ABOUT US

QUEENSLAND AG SHOWS

QCAS, known as Queensland Ag Shows, is a peak body for the Agricultural Show Societies in Queensland. We were set up with the aim to promote and protect the general interests of Show Societies so they can continue to put on safe events and increase community wellbeing. Today we offer a range of services, competitions, education and information to help Show Societies run thriving, well-resourced and well-governed Agricultural Shows.

BOARD OF DIRECTORS

First Name

Surname

Office Bearer’s

Sub
 Chamber

Kerri

Robertson

President 

Darling Downs

Peter

Curtis

Senior Vice 

Central Queensland

Lucy

Connolly

Junior Vice

Burnett

Monica

Skerman

Treasurer

Near North Coast

Ken

Landsberg

Board Member

Central Queensland

Rowan 

O’Hara

Board Member

Near North Coast

Jessamine

Crawford

Board Member

Central Highlands 

Ian

Merrit

Board Member

Central & Northwest Queensland

Lorraine

Crothers

Board Member

South West Queensland

Lyndell

Neal

Board Member

Darling Downs

Viv 

White 

Board Member

South Burnett

Wayne

Forden

Board Member

North Queensland

David 

Wilson

Board Member

South East Queensland

Estelle

Drynan

Board Member

West Moreton & Brisbane Valley

    
    

Keith 

Bettridge

Patron

 

Trevor

Beckingham OAM

General Manager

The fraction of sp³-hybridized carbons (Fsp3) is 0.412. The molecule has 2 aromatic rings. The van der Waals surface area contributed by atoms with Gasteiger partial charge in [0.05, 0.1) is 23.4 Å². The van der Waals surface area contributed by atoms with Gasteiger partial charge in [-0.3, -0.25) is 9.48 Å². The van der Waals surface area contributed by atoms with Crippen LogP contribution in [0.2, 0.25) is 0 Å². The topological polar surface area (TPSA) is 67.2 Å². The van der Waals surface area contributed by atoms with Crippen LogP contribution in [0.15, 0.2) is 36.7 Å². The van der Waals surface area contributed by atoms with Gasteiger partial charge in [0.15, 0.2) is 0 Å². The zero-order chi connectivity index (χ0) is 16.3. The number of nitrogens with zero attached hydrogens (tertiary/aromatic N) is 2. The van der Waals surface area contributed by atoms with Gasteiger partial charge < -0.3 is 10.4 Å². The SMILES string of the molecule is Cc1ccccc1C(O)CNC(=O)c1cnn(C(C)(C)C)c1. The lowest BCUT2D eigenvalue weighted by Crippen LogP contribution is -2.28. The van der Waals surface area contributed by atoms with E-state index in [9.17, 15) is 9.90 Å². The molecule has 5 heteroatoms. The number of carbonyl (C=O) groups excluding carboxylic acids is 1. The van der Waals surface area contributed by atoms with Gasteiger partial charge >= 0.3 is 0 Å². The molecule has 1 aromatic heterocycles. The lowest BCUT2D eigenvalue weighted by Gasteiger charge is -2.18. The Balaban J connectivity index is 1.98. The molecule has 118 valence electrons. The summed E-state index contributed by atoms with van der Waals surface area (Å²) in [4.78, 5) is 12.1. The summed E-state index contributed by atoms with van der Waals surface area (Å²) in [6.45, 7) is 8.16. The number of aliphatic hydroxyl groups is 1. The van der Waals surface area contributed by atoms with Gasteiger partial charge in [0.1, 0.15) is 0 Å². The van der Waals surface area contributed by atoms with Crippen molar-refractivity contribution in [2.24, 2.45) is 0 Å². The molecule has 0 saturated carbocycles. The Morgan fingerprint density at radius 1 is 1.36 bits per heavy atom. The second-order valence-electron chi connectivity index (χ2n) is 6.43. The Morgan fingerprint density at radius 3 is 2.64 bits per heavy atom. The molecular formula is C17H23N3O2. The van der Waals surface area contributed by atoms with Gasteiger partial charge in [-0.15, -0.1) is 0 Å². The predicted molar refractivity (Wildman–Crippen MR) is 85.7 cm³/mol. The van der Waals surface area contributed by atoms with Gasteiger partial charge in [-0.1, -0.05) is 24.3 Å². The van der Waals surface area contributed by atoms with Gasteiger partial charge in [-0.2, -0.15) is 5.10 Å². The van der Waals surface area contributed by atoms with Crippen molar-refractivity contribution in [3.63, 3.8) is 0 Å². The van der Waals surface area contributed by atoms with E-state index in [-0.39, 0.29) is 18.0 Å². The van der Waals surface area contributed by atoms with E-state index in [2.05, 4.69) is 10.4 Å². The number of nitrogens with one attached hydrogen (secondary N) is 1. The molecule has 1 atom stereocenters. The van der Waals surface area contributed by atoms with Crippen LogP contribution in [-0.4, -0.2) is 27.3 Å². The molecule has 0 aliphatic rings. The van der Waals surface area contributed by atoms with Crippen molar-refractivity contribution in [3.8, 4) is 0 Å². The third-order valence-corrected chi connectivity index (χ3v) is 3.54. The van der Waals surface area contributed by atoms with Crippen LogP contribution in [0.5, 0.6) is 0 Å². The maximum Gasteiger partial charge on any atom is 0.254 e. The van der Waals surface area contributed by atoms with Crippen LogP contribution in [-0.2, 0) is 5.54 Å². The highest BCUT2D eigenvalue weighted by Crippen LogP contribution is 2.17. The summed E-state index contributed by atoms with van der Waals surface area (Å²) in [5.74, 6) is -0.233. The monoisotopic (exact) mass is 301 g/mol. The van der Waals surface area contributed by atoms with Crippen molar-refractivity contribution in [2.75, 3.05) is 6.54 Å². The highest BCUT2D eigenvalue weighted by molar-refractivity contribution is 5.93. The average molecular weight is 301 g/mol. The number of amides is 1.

Staff

Storm

Hanna

Comp, Events & Marketing Manager

Staff 

Tenielle 

Vassie 

Accounts and Member Services Manager

Staff

ABOUT AGRICULTURAL SHOWS

Agricultural shows have played a leading role in the development of agriculture and communities since the first show was conducted in 1822 in Hobart. They are one of the oldest continuous events in post-colonial Australian society and are still popular in every state and territory with around 587 shows run annually in Australia.
 
In Queensland there are 127 Agricultural Show Societies run by more than 13,500 volunteers. They provide small local events with community populations of 300 or less, to large multi-day events such as the Ekka which attracts over 400,000 visitors every year. On average though, the shows are small to medium sized which are run by volunteers who govern their independent associations known as Show Societies.
 
Across Queensland the popularity of shows remains high as they continue to record 1.3 million visitors every year. 

SOCIAL & ECONOMIC BENEFITS

Agricultural Shows have become multifaceted community events displaying a lively mix of competitions and demonstrations; displays of farming and commercial goods; arts and crafts; educational information; entertainment, sideshows and amusement rides.

Research has found that the social and economic benefits for Australia are significant, with at least $9.6 million dollars of economic benefits and a significant amount of social benefits due to volunteerism and the educational, competitive and cultural experiences they provide. The economic and social benefits are evident that the industry should continue to be supported and promoted.